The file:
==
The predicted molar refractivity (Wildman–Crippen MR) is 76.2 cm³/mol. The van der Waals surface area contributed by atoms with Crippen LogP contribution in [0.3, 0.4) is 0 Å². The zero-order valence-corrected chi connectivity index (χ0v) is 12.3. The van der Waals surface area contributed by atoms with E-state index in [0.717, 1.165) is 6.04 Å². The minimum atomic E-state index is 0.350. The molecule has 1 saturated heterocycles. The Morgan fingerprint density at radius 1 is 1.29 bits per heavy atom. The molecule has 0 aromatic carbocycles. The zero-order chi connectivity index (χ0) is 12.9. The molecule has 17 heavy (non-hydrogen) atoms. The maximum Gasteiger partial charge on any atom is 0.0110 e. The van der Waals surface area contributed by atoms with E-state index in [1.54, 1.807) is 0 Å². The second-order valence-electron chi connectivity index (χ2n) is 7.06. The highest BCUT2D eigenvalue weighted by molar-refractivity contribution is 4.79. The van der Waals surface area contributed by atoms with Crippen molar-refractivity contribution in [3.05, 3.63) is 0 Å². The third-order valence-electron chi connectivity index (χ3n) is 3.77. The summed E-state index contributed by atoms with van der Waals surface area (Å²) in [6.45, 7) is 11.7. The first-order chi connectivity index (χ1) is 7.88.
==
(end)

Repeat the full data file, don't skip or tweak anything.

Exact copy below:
The predicted molar refractivity (Wildman–Crippen MR) is 76.2 cm³/mol. The van der Waals surface area contributed by atoms with Crippen LogP contribution in [0.3, 0.4) is 0 Å². The zero-order valence-corrected chi connectivity index (χ0v) is 12.3. The van der Waals surface area contributed by atoms with E-state index in [0.717, 1.165) is 6.04 Å². The minimum atomic E-state index is 0.350. The molecule has 1 saturated heterocycles. The Morgan fingerprint density at radius 1 is 1.29 bits per heavy atom. The molecule has 0 aromatic carbocycles. The zero-order chi connectivity index (χ0) is 12.9. The molecule has 17 heavy (non-hydrogen) atoms. The maximum Gasteiger partial charge on any atom is 0.0110 e. The van der Waals surface area contributed by atoms with E-state index in [1.54, 1.807) is 0 Å². The second-order valence-electron chi connectivity index (χ2n) is 7.06. The highest BCUT2D eigenvalue weighted by molar-refractivity contribution is 4.79. The van der Waals surface area contributed by atoms with Crippen molar-refractivity contribution in [3.05, 3.63) is 0 Å². The third-order valence-electron chi connectivity index (χ3n) is 3.77. The summed E-state index contributed by atoms with van der Waals surface area (Å²) in [6.45, 7) is 11.7. The first-order chi connectivity index (χ1) is 7.88.